Wage and Hour Laws require fairer treatment by your employer

Wage and Hour Laws

Wage and Hour Laws are a class of labor laws designed to ensure certain rights for workers. These laws intend to prevent employees from being overworked and underpaid.

In 1938, The Fair Labor Standards Act laid much of the groundwork for these employee-protecting laws in the United states. This bill created the Wage and Hour Division within the United States Department of Labor, and established a national minimum wage, extra pay (time-and-a-half) for overtime in many jobs, and restricted the use of child labor.

These federal laws have evolved over time, and most states have established additional Wage and Hour labor laws in addition. These laws are administered, for instance, by the New York Department of Labor and the California Department of Industrial Relations.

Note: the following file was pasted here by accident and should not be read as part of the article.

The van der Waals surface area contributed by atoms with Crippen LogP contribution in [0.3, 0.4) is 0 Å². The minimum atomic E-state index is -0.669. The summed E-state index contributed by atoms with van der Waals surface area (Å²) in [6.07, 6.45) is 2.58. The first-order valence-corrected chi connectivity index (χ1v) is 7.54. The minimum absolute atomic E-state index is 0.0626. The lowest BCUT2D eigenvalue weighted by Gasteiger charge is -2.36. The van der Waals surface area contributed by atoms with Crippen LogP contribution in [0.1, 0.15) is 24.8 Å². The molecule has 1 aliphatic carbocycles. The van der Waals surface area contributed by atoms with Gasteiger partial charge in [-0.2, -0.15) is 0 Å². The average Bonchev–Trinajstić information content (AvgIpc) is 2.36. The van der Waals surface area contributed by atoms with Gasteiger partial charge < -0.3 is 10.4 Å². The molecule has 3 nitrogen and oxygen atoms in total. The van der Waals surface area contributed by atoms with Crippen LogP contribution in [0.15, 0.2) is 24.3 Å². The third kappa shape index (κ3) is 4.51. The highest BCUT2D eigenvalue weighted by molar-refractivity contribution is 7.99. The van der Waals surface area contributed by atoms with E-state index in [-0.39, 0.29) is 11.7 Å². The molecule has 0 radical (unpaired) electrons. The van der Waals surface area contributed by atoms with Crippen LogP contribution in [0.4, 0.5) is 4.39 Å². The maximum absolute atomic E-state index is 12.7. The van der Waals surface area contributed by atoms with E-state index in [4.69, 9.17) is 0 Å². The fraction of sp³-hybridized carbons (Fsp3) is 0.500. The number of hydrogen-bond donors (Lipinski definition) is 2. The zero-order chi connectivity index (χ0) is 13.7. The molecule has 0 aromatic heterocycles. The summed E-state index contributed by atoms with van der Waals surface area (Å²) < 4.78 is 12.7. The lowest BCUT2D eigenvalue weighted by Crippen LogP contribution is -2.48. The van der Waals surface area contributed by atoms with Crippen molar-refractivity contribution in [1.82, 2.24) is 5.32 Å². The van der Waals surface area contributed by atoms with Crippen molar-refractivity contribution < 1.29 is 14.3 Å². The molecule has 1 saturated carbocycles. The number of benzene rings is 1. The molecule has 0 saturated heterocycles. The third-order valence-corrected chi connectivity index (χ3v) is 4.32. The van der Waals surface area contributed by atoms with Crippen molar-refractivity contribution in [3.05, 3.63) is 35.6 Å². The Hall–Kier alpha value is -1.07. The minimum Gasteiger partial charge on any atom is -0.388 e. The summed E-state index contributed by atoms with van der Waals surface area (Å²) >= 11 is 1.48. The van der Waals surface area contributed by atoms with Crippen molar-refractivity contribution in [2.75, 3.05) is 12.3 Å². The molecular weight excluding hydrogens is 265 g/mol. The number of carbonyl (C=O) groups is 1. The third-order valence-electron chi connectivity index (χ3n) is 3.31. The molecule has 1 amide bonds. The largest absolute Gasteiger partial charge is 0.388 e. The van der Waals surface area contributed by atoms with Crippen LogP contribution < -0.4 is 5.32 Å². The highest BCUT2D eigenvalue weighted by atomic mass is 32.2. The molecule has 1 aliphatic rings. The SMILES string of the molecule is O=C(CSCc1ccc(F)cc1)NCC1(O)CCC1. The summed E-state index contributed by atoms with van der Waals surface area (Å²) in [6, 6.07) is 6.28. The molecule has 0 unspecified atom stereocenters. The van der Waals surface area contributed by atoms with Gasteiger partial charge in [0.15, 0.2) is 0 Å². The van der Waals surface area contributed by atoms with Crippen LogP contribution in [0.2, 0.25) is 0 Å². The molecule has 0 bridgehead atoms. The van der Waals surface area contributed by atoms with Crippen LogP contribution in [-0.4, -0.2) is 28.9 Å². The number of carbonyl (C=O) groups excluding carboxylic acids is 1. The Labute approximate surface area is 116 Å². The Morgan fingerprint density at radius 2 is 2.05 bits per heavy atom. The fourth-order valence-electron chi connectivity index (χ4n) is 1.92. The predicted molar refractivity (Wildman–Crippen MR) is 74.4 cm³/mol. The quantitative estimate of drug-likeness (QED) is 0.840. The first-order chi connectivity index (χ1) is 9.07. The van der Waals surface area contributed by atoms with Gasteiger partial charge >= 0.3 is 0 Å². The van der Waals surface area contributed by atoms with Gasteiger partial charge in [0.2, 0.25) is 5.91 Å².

Minimum Wage Laws promote a minimum standard of living.

Minimum wages laws require that employers pay their workers at least a certain amount, ideally providing a baseline standard of living. The first US federal minimum wage, in 1938, was 25 cents per hour. The current national minimum wage for non-exempt employees, enacted in 2009, is $7.25 per hour.

Minimum wage map

States requiring a minimum wage higher than the federal minumum are shown in green, equal to the federal minimum in blue, and lower than the federal minimum in red.

Forty-five of the fifty states have their own minimum wage laws in addition to the federal wage law. Of these, nineteen states (and Washington D.C.) require a minimum wage above the federal minimum of $7.25. These are Alaska, Washington, Oregon, California, Nevada, Montana, Arizona, Colorado, New Mexico, Illinois, Michigan, Ohio, Florida, Maine, Vermont, Massachusetts, Rhode Island, and Connecticut.